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modifying and adding columns to a big table - Oracle Server

I have to enlarge the precision of a numeric column and add two new columns on a partitioned table that counts 1,300,000 records. This on Oracle 9.0.1.3 on SuSE SLES 7. Is this a resource-consuming operation or a "light" one? Does this operation will invalidate the packages based on this table? Thanks in advance - Kind regards, -- Cris Carampa (spamto:com) "Poveri fanatici comunisti, noglobal e affetti dalla sindrome anti-microsoft" (gli utenti Linux secondo un poster di ICOD)...

  1. #1

    Default modifying and adding columns to a big table

    I have to enlarge the precision of a numeric column and add two new
    columns on a partitioned table that counts 1,300,000 records. This on
    Oracle 9.0.1.3 on SuSE SLES 7. Is this a resource-consuming operation or
    a "light" one? Does this operation will invalidate the packages based on
    this table?

    Thanks in advance - Kind regards,

    --
    Cris Carampa (spamto:com)

    "Poveri fanatici comunisti, noglobal e affetti dalla sindrome
    anti-microsoft" (gli utenti Linux secondo un poster di ICOD)

    Cris Guest

  2. #2

    Default Re: modifying and adding columns to a big table



    Cris Carampa wrote: 

    Adding and modifying columns is "light". It's dropping them that hurts.

    It will invalidate your packages.
    Rob Guest

  3. #3

    Default Re: modifying and adding columns to a big table

    Cris Carampa wrote:
     
    Should be near instantaneous and yes it will invalidate the packages
    requiring a recompile.
    Look in $ORACLE_HOME/rdbms/admin for the utlrp.sql script. Read the
    header before
    running it to make sure it will do what you want.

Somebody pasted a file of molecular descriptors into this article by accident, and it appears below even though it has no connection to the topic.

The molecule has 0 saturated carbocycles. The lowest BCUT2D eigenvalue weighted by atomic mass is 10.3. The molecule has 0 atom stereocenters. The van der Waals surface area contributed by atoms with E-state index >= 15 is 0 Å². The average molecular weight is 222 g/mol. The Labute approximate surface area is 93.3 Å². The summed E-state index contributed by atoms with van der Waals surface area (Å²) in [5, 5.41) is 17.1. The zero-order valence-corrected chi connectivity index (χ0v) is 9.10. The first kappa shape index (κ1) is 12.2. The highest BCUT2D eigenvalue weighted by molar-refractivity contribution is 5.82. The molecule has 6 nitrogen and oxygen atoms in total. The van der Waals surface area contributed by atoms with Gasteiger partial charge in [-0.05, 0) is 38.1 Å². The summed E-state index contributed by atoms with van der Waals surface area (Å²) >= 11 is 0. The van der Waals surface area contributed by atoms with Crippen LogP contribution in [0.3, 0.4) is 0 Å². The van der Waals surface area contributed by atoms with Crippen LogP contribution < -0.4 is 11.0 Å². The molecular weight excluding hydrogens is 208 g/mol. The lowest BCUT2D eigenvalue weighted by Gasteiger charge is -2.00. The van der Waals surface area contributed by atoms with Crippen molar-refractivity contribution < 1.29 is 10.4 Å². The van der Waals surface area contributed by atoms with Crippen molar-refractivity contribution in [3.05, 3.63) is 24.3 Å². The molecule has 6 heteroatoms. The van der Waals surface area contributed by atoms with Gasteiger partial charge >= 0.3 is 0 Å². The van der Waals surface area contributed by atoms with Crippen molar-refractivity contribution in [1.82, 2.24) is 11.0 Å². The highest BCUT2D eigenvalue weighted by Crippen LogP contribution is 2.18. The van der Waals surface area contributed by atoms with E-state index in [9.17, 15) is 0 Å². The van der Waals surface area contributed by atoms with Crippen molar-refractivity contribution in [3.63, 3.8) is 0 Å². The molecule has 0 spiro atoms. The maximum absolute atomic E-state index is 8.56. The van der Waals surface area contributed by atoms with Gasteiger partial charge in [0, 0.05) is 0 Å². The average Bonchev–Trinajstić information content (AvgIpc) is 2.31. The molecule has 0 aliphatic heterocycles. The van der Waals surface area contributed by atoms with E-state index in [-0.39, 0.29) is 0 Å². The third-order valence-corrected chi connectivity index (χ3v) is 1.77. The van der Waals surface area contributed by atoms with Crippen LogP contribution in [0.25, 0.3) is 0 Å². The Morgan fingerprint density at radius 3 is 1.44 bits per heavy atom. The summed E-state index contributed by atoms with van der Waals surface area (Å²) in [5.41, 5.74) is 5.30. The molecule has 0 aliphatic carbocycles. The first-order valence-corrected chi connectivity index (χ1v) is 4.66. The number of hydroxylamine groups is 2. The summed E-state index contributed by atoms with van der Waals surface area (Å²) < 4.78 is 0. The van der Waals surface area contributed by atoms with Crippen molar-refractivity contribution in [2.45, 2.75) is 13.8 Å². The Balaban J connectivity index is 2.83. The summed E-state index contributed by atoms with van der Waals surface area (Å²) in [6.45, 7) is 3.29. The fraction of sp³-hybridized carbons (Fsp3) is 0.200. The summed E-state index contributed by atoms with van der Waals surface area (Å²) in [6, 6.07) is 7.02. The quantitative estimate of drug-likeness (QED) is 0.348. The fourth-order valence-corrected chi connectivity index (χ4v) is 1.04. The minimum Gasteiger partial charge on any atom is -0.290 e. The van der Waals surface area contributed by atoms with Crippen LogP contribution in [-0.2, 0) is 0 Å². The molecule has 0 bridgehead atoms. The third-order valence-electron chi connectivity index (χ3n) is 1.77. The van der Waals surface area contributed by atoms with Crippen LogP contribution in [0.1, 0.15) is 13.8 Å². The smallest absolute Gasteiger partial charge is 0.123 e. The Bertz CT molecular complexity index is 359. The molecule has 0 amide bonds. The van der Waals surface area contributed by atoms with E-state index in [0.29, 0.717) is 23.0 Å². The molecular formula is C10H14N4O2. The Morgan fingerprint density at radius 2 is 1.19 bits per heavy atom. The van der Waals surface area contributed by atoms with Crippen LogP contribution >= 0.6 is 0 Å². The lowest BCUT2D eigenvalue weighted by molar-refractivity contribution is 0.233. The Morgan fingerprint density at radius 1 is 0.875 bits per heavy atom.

Two comments though:

    1. You version of Oracle barely qualifies as better than Beta. Why not
    upgrade to 9.2?
    2. 1.3M rows is so small it is hardly worth partitioning. This is a very
    small table. I hope
    you didn't expend the money for EE just for this.

    --
    Daniel Morgan
    http://www.outreach.washington.edu/ext/certificates/oad/oad_crs.asp
    http://www.outreach.washington.edu/ext/certificates/aoa/aoa_crs.asp
    damorganx.washington.edu
    (replace 'x' with a 'u' to reply)

    Daniel Guest

  4. #4

    Default Re: modifying and adding columns to a big table

    On Mon, 10 Nov 2003 15:12:51 +0000 (UTC), Rob Cowell <com>
    wrote:
     
    >
    >Adding and modifying columns is "light".[/ref]

    Although it can get heavier if you add a column with a DEFAULT clause as
    Oracle has to populate the column in all existing rows.
     

    But remember you can defer this cost by using 'set unused', at the cost of
    having the space still allocated. At a later time you can either 'alter table x
    drop unused columns' (which does the 'heavy' work of actually removing the
    data).

    Or if it's a table where rows get deleted out after a certain amount of time,
    you can choose to leave it; new rows appear to have a 1-byte overhead for the
    inaccessible column from looking at block dumps, and the old ones with the
    larger overhead (the value of the column in that row) will eventually
    disappear. Depends what your priorities are and when/whether you can afford to
    rewrite the table with 'drop unused columns'.

    --
    Andy Hassall (co.uk) icq(5747695) (http://www.andyh.co.uk)